This "kid" (19 year old) is only in week 4 of his 3 month trial - and whilst I accept Easter Saturday was an optional extra day for him... it was already his second no show.... the first being last week when his "dog had puppies".   WHAT are you to do? - I know things are different these days, but back when I began full time work (27 years ago eeek) I had to wait 6 months before I was allowed to take a days holiday... and I certainly wouldn't have dared contact my boss at 4am to say I was exhausted,,,  ffs, HOW on earth can a 19 year old be exhausted after just 3 weeks working?  IT's not even as if the kid has even gotten out of 1st gear yet either.

HOW do you motivate someone to get off their lazy arse and work faster ? - we don't subscribe to bullying or ridiculing but when you've already tried "carrot over stick", what do you do next?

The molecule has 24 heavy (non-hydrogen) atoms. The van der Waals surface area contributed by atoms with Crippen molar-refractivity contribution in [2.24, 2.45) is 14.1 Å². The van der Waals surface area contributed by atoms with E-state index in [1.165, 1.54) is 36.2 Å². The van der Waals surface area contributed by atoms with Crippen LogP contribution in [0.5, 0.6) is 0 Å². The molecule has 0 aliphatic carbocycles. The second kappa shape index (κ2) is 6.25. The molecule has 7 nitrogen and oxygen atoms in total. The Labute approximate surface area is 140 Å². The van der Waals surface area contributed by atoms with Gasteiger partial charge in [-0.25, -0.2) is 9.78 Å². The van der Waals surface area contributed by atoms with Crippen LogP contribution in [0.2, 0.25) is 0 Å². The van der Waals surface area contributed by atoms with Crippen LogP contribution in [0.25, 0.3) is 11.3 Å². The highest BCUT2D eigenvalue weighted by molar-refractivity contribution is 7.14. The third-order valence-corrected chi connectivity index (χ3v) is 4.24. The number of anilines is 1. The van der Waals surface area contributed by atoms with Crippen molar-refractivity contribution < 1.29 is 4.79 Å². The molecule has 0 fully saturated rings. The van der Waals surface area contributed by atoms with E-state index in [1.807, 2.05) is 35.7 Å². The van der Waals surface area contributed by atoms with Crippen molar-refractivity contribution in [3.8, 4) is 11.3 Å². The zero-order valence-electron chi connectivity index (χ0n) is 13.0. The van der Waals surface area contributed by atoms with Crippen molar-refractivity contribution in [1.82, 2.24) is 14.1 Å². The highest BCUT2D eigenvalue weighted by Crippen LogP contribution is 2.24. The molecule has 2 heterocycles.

The amusing part to this is that I keep hearing myself saying... or at least 'thinking' - "when I was his age, I had a full time AND part time job, dashing around fitting in a social life which would include, gym visits, ten-pin bowling, ice-skating and swimming...  the youth of today!"

OH dear - this has turned into another rant - when I got up (5.45am as normal - even on Easter Sunday) I HAD intended to write about 12v  boat electrics... I'm not in the mood for that now.  Perhaps a strong coffee and bacon sarny will put me back on track.

hmmmf

I'm racking my brains what photo I can post to accompany this entry in the diary...